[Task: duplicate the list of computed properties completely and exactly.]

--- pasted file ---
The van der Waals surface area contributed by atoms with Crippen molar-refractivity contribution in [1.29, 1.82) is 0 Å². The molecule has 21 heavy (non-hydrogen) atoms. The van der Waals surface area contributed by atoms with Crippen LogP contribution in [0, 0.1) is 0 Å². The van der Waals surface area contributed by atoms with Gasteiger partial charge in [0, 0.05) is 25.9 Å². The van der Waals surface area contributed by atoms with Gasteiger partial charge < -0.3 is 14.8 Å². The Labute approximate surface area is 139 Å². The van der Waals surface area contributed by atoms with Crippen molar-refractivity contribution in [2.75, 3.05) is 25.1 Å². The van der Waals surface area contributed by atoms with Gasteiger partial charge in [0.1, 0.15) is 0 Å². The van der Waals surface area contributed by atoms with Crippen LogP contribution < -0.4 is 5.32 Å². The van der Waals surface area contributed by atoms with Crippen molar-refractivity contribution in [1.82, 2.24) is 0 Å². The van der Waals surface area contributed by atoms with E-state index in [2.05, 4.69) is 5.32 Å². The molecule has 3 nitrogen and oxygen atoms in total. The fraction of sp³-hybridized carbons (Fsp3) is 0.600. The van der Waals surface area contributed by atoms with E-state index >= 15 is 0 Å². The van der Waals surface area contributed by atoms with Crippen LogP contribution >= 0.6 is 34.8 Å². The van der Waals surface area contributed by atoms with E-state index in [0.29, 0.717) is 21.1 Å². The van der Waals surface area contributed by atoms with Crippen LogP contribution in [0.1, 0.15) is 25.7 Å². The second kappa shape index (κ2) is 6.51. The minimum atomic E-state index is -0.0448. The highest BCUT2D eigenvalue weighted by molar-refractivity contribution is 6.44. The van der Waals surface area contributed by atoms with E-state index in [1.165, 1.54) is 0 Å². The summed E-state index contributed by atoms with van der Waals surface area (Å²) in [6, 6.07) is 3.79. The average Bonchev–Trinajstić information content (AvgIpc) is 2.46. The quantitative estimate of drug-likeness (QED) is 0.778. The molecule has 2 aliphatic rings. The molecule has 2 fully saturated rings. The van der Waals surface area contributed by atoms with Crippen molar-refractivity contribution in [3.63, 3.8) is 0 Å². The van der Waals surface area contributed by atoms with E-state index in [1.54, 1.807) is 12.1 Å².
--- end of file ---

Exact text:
The van der Waals surface area contributed by atoms with Crippen molar-refractivity contribution in [1.29, 1.82) is 0 Å². The molecule has 21 heavy (non-hydrogen) atoms. The van der Waals surface area contributed by atoms with Crippen LogP contribution in [0, 0.1) is 0 Å². The van der Waals surface area contributed by atoms with Gasteiger partial charge in [0, 0.05) is 25.9 Å². The van der Waals surface area contributed by atoms with Gasteiger partial charge < -0.3 is 14.8 Å². The Labute approximate surface area is 139 Å². The van der Waals surface area contributed by atoms with Crippen molar-refractivity contribution in [2.75, 3.05) is 25.1 Å². The van der Waals surface area contributed by atoms with Gasteiger partial charge in [0.1, 0.15) is 0 Å². The van der Waals surface area contributed by atoms with Crippen LogP contribution < -0.4 is 5.32 Å². The van der Waals surface area contributed by atoms with Crippen molar-refractivity contribution in [1.82, 2.24) is 0 Å². The van der Waals surface area contributed by atoms with E-state index in [2.05, 4.69) is 5.32 Å². The molecule has 3 nitrogen and oxygen atoms in total. The fraction of sp³-hybridized carbons (Fsp3) is 0.600. The van der Waals surface area contributed by atoms with E-state index >= 15 is 0 Å². The van der Waals surface area contributed by atoms with Crippen LogP contribution >= 0.6 is 34.8 Å². The van der Waals surface area contributed by atoms with E-state index in [0.29, 0.717) is 21.1 Å². The van der Waals surface area contributed by atoms with Crippen LogP contribution in [0.1, 0.15) is 25.7 Å². The second kappa shape index (κ2) is 6.51. The minimum atomic E-state index is -0.0448. The highest BCUT2D eigenvalue weighted by molar-refractivity contribution is 6.44. The van der Waals surface area contributed by atoms with E-state index in [1.165, 1.54) is 0 Å². The summed E-state index contributed by atoms with van der Waals surface area (Å²) in [6, 6.07) is 3.79. The average Bonchev–Trinajstić information content (AvgIpc) is 2.46. The quantitative estimate of drug-likeness (QED) is 0.778. The molecule has 2 aliphatic rings. The molecule has 2 fully saturated rings. The van der Waals surface area contributed by atoms with Crippen molar-refractivity contribution in [3.63, 3.8) is 0 Å². The van der Waals surface area contributed by atoms with E-state index in [1.54, 1.807) is 12.1 Å².